Shilpa Thakur narrates stories of how she had to change her way of talking, ignore some of the stuff men had to say about the women in the field while sitting in Jammu Press Club just to feel accepted. Whether it was pursuing a story on the borders in Jammu or getting the perfect shot during protests, while avoiding stone-pelting, she believed that it was sometimes easier than attending a press conference where the male cameramen took all the space and she had to squeeze in with much difficulty.
“The career of female journalists is short-lived in the Jammu region. They either move to a different profession or move out of Jammu if they wish to do journalism in the long-term,” said Anuradha BhasinJamwal, Executive Editor of The Kashmir Times. The statement does not stand true for Shuchismita who has been working with Kashmir times for more than 20 years and continues to handle the newspaper singlehandedly.
However, she is an exception rather than the rule. Deepika Singh Rajawat, known majorly for advocating for justice in the Rasana Rape Case was also a journalist before shifting to law. She recalled tales of harassment during her internship in a newspaper.
“I never faced any harassment but the pressure to prove your worth is more. When I began doing journalism in Jammu, it was unprecedented. No one harassed me but there was a perception that females only entered the profession because of glamour. You have to work odd hours and that’s also one of the reasons why females in Jammu don’t pursue this profession,” said Prakriti, correspondent of Kyodo News.
“I would love to encourage more girls towards photojournalism. Journalism is an empowering profession and I feel women should aspire for more than just a desk job. They have a right to see the world and live their lives and this is one such field which would allow you to do that,” said Shilpa.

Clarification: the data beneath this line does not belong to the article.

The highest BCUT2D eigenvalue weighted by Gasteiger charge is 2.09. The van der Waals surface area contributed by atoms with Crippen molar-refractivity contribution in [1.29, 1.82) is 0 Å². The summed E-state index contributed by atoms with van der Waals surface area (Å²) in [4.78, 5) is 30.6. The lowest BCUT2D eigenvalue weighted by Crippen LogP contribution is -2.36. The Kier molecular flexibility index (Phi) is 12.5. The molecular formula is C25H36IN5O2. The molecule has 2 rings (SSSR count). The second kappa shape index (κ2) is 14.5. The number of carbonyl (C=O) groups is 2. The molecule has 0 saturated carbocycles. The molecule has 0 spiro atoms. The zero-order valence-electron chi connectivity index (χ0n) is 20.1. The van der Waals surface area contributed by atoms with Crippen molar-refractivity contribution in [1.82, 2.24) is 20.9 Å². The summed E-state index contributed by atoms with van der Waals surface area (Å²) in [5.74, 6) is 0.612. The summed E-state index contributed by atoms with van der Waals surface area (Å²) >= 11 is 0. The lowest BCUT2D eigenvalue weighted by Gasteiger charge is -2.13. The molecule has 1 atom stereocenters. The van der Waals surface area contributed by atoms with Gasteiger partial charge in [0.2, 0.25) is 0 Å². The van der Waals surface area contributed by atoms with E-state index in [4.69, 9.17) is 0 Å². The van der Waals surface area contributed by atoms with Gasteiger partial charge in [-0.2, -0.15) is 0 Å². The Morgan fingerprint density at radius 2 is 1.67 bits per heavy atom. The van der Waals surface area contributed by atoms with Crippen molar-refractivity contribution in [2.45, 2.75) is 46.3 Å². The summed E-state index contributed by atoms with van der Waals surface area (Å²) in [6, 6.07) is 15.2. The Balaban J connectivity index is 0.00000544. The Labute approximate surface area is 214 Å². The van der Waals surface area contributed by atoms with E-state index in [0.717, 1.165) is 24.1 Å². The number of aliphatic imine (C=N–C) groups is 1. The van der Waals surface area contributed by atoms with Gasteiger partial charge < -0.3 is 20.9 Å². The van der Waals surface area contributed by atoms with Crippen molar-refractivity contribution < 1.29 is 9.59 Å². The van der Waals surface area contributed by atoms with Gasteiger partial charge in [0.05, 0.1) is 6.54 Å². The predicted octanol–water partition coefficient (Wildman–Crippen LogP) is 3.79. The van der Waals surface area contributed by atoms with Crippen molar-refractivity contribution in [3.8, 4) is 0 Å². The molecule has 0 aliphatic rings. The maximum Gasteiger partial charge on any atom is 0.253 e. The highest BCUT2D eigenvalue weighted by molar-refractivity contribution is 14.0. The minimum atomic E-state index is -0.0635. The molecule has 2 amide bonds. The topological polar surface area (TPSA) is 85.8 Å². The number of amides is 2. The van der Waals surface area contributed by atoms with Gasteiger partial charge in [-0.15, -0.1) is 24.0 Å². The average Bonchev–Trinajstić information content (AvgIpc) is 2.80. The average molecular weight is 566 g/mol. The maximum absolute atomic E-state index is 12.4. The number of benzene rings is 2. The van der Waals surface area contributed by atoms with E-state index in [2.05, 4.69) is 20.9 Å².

Prakriti also said, “In the end, it is the work that matters. As long as you have faith in your abilities and are serious about the work you are doing, you need not care whether you are a male or a female, journalism is for you
Since unaccredited journalists must also be taken into account, research conducted on female journalists in Jammu titled Representation of Voices of Women in Media: A Jammu Centric Study shows that overall only twenty women journalists are working in different media outlets in Jammu.
Female reporters are discriminated in terms of assignments. Hard news is considered male-domain while women were offered only soft beats. There is extreme male dominance in executive positions and on top positions, we have fewer females like only one senior special correspondent, one associate editor, and one chief-editor. The research also showed that the majority of the women who are working in this profession were above 35 years of age and there were hardly four female journalists between the age of 22-30 years.
In print media, there is only one female photojournalist, four correspondents “The overall culture is very conservative in the Jammu region and the stereotype that women should only pursue professions that are traditional exists here. It is a male-dominated bastion and women, even if they come in the field are marginalised and isolated,” said Anuradha Bhasin Jamwal. Many of these journalists who have been in the profession for a long time take this inequality positively and feel motivated to be recognised by their work.